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Merlot and More from an Exciting McLaren Vale Estate
By Mary Ewing-Mulligan
Nov 20, 2018
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Hickinbotham Clarendon Vineyard, McLaren Vale (Australia) Merlot, “The Revivalist” 2015 (Majestic Imports, $75):  Three years ago, when the wines from Hickinbotham Clarendon Vineyard first became available in the U.S., I wrote about the Cabernet Sauvignon called Trueman and the Shiraz called Brooks Road, both of which impressed me very much.  Now, with the 2015 vintage, two additional wines from Hickinbotham Clarendon Vineyard are available here, a Merlot and a Cabernet Shiraz.  I continue to be impressed.

Clarendon is part of South Australia’s McLaren Vale GI but it is a distinct subregion situated in the very north and interior part of the GI, close to the Adelaide Foothills.  Compared to most of McLaren Vale, the elevation is higher, up to 820 feet above sea level, resulting in cooler temperatures as well as significant day-night temperature shifts.

To recap the background of this estate, the vineyard was established in 1971 by Alan Hickinbotham Jr. -- son of the founder of the renowned wine science department at Roseworthy Agricultural College (now part of the University of Adelaide) -- and its grapes became part of many iconic South Australia wines.  In 2012, Jackson Family Vineyards purchased the 445-acre property and created the label Hickinbotham Clarendon Vineyard in its founder’s honor.  The wines are made by highly-regarded winemakers Chris Carpenter from California and Charlie Seppelt from Australia.

In tasting through all four of the 2015 wines, I could find several stylistic similarities, reflecting both the early-ripening 2015 harvest and the vineyard’s signature.  Each of the wines shows true varietal character, for example, as well as freshness of fruit and the impressive concentration of the vintage.  Despite the clear aroma/flavor profiles of their varieties, all four wines have strong structure to balance their aromatics.  The wines are deep and firm as much as they are rich.  Heightened acidity tends to be the rule; this characteristic can cause the wines to taste too young in a clinical evaluation, but with food, it enables the wines to sing.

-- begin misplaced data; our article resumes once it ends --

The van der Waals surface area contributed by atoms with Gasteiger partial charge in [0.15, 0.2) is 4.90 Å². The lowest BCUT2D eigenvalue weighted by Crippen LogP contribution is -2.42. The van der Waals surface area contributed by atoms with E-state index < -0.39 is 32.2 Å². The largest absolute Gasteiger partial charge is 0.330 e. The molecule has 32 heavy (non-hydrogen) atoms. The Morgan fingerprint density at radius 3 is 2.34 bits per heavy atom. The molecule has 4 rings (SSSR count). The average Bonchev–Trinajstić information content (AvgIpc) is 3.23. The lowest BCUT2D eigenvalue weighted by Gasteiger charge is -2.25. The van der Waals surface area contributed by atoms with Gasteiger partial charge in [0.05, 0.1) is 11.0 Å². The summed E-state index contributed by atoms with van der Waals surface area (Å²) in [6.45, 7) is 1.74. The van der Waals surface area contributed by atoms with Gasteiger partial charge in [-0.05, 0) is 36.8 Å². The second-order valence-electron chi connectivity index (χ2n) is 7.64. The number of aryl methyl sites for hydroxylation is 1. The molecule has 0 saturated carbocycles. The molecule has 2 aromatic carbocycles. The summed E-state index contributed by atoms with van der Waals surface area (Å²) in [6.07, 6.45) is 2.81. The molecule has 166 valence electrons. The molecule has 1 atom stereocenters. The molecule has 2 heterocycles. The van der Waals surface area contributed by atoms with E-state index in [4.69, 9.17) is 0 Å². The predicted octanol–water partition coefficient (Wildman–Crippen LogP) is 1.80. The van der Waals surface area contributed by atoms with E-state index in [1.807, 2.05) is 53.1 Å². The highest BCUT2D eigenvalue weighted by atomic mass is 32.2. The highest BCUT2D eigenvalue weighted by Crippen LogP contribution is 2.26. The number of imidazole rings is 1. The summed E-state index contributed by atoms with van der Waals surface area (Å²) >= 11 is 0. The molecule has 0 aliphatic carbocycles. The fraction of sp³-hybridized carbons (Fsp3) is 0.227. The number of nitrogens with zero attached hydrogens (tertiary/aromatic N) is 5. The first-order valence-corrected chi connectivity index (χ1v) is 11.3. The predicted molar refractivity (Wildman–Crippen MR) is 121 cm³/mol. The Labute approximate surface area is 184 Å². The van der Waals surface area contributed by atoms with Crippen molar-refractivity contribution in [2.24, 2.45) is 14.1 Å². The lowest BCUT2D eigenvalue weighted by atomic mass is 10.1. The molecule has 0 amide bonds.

Of the four 2015 Hickinbotham Clarendon Vineyard wines, “The Revivalist” Merlot intrigued me the most.  It is the lightest of the four, the most approachable now, and the most nuanced, at least now.  Its aroma suggests dark plum, tea, cedar and accents of dried herbs, with a tobacco note developing over time -- classic Merlot.  Its flavors include red plum along with the tea and herbs evident on the nose.  The wine is dry and nearly full-bodied, with a moderate amount of ripe tannin as well as high acidity that enlivens the wine and brings a juicy note to the fruit.  It is a soft wine, but thanks to its acidity this wine is lively within its softness.

This wine is entirely Merlot, from vines planted in 1989 and 1979; the Shiraz and Cabernet are also entirely from their named grapes, both of them including grapes from vines that were planted in 1971, along with the fruit of some younger vines.

The 2015 “Trueman” Cabernet Sauvignon ($75) shows admirable freshness of fruit and more weight than the Merlot.  It is an excellent expression of Australian Cabernet.  Although three years ago, I rated the 2012 Cabernet higher than the 2012 Shiraz, I would flip those rankings for the 2015’s. 

The “Brooks Road” Shiraz ($75) is the richest of the four 2015’s.  Its aroma suggests dark fruit, tar, leather and earth, and in your mouth is big and broad with soft flesh and substantial ripe tannins to match its substantial ripe fruit.  But it is dry, and its fruit is fresh rather than baked.  Its acidity gives definition to the wine, despite the wine’s weight.

The wine called “The Peake” is a blend of 56 percent Cabernet Sauvignon and 44 percent Shiraz, sourced from vines planted in 1971, and at $150 it occupies a higher tier of production than the other three wines.  The more time that elapsed in my evaluation of these four wines, the higher my opinion of this particular wine rose.  It is a sleek, complex, complete wine that carries a dual varietal voice of red fruits and dark fruits, juiciness and earth.  Given enough time, it could easily be the featured wine of this column.  But right now, it is less dramatic than the Shiraz, and less charming than the Merlot.

Bottom line: Hickinbotham Clarendon Vineyard is an important Australian producer and its wines continue to impress me.

“The Revivalist” Merlot, 92 Points